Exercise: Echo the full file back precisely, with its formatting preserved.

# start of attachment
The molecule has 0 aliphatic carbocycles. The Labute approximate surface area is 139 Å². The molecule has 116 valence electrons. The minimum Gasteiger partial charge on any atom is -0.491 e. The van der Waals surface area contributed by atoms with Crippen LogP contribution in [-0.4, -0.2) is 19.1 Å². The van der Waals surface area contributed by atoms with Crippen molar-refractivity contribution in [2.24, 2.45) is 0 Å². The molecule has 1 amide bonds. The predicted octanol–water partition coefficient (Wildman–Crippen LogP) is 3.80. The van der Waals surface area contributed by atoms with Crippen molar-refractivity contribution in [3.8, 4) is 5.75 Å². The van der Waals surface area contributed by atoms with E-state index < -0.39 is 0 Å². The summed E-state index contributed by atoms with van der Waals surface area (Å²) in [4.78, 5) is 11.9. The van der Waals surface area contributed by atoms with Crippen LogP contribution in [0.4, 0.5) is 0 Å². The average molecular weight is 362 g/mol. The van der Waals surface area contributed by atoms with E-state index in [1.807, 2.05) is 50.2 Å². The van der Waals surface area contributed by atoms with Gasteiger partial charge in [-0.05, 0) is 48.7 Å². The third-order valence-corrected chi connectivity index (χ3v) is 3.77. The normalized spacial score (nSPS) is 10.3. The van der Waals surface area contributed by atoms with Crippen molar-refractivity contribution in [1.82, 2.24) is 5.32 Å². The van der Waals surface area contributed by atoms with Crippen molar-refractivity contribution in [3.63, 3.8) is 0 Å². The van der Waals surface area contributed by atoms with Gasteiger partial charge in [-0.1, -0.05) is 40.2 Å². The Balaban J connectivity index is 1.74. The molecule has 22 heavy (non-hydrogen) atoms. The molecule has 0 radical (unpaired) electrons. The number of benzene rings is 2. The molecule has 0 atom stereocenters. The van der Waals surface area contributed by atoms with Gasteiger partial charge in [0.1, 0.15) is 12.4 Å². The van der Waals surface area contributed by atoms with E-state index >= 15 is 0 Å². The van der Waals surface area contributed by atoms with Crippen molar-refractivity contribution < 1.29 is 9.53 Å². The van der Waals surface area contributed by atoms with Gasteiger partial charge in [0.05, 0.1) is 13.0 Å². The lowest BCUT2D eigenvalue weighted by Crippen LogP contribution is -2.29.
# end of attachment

The molecule has 0 aliphatic carbocycles. The Labute approximate surface area is 139 Å². The molecule has 116 valence electrons. The minimum Gasteiger partial charge on any atom is -0.491 e. The van der Waals surface area contributed by atoms with Crippen LogP contribution in [-0.4, -0.2) is 19.1 Å². The van der Waals surface area contributed by atoms with Crippen molar-refractivity contribution in [2.24, 2.45) is 0 Å². The molecule has 1 amide bonds. The predicted octanol–water partition coefficient (Wildman–Crippen LogP) is 3.80. The van der Waals surface area contributed by atoms with Crippen molar-refractivity contribution in [3.8, 4) is 5.75 Å². The van der Waals surface area contributed by atoms with E-state index < -0.39 is 0 Å². The summed E-state index contributed by atoms with van der Waals surface area (Å²) in [4.78, 5) is 11.9. The van der Waals surface area contributed by atoms with Crippen LogP contribution in [0.4, 0.5) is 0 Å². The average molecular weight is 362 g/mol. The van der Waals surface area contributed by atoms with E-state index in [1.807, 2.05) is 50.2 Å². The van der Waals surface area contributed by atoms with Gasteiger partial charge in [-0.05, 0) is 48.7 Å². The third-order valence-corrected chi connectivity index (χ3v) is 3.77. The normalized spacial score (nSPS) is 10.3. The van der Waals surface area contributed by atoms with Crippen molar-refractivity contribution in [1.82, 2.24) is 5.32 Å². The van der Waals surface area contributed by atoms with Crippen molar-refractivity contribution in [3.63, 3.8) is 0 Å². The van der Waals surface area contributed by atoms with Gasteiger partial charge in [-0.1, -0.05) is 40.2 Å². The Balaban J connectivity index is 1.74. The molecule has 22 heavy (non-hydrogen) atoms. The molecule has 0 radical (unpaired) electrons. The number of benzene rings is 2. The molecule has 0 atom stereocenters. The van der Waals surface area contributed by atoms with Gasteiger partial charge in [0.1, 0.15) is 12.4 Å². The van der Waals surface area contributed by atoms with E-state index >= 15 is 0 Å². The van der Waals surface area contributed by atoms with Crippen molar-refractivity contribution < 1.29 is 9.53 Å². The van der Waals surface area contributed by atoms with Gasteiger partial charge in [0.05, 0.1) is 13.0 Å². The lowest BCUT2D eigenvalue weighted by Crippen LogP contribution is -2.29.